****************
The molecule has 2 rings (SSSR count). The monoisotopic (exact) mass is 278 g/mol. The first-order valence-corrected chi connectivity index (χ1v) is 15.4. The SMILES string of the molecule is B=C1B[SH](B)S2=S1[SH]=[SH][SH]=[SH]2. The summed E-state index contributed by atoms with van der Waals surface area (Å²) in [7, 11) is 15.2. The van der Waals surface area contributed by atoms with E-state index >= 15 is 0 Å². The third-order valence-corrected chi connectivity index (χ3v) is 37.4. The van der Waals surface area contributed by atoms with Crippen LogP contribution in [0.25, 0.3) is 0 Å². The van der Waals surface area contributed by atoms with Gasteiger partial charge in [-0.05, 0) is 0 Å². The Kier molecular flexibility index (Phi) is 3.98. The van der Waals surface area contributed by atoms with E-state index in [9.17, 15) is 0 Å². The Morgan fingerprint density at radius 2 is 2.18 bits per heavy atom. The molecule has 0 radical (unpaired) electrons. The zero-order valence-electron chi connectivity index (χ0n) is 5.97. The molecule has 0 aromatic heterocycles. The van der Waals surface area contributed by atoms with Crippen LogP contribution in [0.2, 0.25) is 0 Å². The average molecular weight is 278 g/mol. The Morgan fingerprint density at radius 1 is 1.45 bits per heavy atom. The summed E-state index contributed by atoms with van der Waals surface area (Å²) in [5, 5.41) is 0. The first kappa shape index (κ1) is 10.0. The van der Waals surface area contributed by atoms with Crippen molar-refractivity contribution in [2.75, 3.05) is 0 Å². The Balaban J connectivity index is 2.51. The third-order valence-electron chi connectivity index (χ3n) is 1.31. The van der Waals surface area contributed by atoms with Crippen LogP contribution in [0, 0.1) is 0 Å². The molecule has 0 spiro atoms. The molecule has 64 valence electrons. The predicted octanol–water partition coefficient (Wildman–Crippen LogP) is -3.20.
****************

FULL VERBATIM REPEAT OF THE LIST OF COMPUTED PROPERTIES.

The molecule has 2 rings (SSSR count). The monoisotopic (exact) mass is 278 g/mol. The first-order valence-corrected chi connectivity index (χ1v) is 15.4. The SMILES string of the molecule is B=C1B[SH](B)S2=S1[SH]=[SH][SH]=[SH]2. The summed E-state index contributed by atoms with van der Waals surface area (Å²) in [7, 11) is 15.2. The van der Waals surface area contributed by atoms with E-state index >= 15 is 0 Å². The third-order valence-corrected chi connectivity index (χ3v) is 37.4. The van der Waals surface area contributed by atoms with Crippen LogP contribution in [0.25, 0.3) is 0 Å². The van der Waals surface area contributed by atoms with Gasteiger partial charge in [-0.05, 0) is 0 Å². The Kier molecular flexibility index (Phi) is 3.98. The van der Waals surface area contributed by atoms with E-state index in [9.17, 15) is 0 Å². The Morgan fingerprint density at radius 2 is 2.18 bits per heavy atom. The molecule has 0 radical (unpaired) electrons. The zero-order valence-electron chi connectivity index (χ0n) is 5.97. The molecule has 0 aromatic heterocycles. The van der Waals surface area contributed by atoms with Crippen LogP contribution in [0.2, 0.25) is 0 Å². The average molecular weight is 278 g/mol. The Morgan fingerprint density at radius 1 is 1.45 bits per heavy atom. The summed E-state index contributed by atoms with van der Waals surface area (Å²) in [5, 5.41) is 0. The first kappa shape index (κ1) is 10.0. The van der Waals surface area contributed by atoms with Crippen molar-refractivity contribution in [2.75, 3.05) is 0 Å². The Balaban J connectivity index is 2.51. The third-order valence-electron chi connectivity index (χ3n) is 1.31. The van der Waals surface area contributed by atoms with Crippen LogP contribution in [0, 0.1) is 0 Å². The molecule has 0 spiro atoms. The molecule has 64 valence electrons. The predicted octanol–water partition coefficient (Wildman–Crippen LogP) is -3.20.